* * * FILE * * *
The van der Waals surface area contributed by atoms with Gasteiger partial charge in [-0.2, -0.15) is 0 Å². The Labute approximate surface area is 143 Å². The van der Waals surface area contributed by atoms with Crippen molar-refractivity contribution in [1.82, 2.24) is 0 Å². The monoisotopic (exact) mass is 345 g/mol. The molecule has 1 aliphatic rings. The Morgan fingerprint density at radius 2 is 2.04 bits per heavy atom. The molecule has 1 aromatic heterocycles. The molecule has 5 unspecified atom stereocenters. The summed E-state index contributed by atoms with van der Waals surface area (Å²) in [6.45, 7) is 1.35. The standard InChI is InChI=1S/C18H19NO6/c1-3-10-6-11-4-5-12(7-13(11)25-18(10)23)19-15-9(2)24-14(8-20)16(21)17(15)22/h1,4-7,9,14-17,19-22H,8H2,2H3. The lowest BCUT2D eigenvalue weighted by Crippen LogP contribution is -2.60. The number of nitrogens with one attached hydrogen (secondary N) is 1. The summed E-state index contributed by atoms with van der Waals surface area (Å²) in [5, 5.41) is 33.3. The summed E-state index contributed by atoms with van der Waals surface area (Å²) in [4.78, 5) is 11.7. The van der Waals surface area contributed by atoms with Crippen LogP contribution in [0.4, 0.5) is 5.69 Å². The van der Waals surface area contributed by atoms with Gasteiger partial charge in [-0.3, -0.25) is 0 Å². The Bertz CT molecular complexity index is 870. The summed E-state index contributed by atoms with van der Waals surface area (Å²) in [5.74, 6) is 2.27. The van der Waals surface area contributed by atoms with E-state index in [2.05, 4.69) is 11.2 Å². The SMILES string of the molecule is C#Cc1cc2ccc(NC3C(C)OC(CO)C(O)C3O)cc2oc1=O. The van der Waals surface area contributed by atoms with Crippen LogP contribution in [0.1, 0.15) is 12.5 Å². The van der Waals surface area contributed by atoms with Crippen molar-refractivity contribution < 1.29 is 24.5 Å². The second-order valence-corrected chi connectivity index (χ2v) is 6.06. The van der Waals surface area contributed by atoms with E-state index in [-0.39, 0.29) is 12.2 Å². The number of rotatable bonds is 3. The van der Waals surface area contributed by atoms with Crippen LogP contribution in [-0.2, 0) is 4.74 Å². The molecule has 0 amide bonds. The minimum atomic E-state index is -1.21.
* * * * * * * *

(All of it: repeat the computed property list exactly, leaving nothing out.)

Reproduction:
The van der Waals surface area contributed by atoms with Gasteiger partial charge in [-0.2, -0.15) is 0 Å². The Labute approximate surface area is 143 Å². The van der Waals surface area contributed by atoms with Crippen molar-refractivity contribution in [1.82, 2.24) is 0 Å². The monoisotopic (exact) mass is 345 g/mol. The molecule has 1 aliphatic rings. The Morgan fingerprint density at radius 2 is 2.04 bits per heavy atom. The molecule has 1 aromatic heterocycles. The molecule has 5 unspecified atom stereocenters. The summed E-state index contributed by atoms with van der Waals surface area (Å²) in [6.45, 7) is 1.35. The standard InChI is InChI=1S/C18H19NO6/c1-3-10-6-11-4-5-12(7-13(11)25-18(10)23)19-15-9(2)24-14(8-20)16(21)17(15)22/h1,4-7,9,14-17,19-22H,8H2,2H3. The lowest BCUT2D eigenvalue weighted by Crippen LogP contribution is -2.60. The number of nitrogens with one attached hydrogen (secondary N) is 1. The summed E-state index contributed by atoms with van der Waals surface area (Å²) in [5, 5.41) is 33.3. The summed E-state index contributed by atoms with van der Waals surface area (Å²) in [4.78, 5) is 11.7. The van der Waals surface area contributed by atoms with Crippen LogP contribution in [0.4, 0.5) is 5.69 Å². The van der Waals surface area contributed by atoms with Gasteiger partial charge in [-0.3, -0.25) is 0 Å². The Bertz CT molecular complexity index is 870. The summed E-state index contributed by atoms with van der Waals surface area (Å²) in [5.74, 6) is 2.27. The van der Waals surface area contributed by atoms with E-state index in [2.05, 4.69) is 11.2 Å². The SMILES string of the molecule is C#Cc1cc2ccc(NC3C(C)OC(CO)C(O)C3O)cc2oc1=O. The van der Waals surface area contributed by atoms with Crippen LogP contribution in [0.1, 0.15) is 12.5 Å². The van der Waals surface area contributed by atoms with Crippen molar-refractivity contribution < 1.29 is 24.5 Å². The second-order valence-corrected chi connectivity index (χ2v) is 6.06. The van der Waals surface area contributed by atoms with E-state index in [-0.39, 0.29) is 12.2 Å². The number of rotatable bonds is 3. The van der Waals surface area contributed by atoms with Crippen LogP contribution in [-0.2, 0) is 4.74 Å². The molecule has 0 amide bonds. The minimum atomic E-state index is -1.21.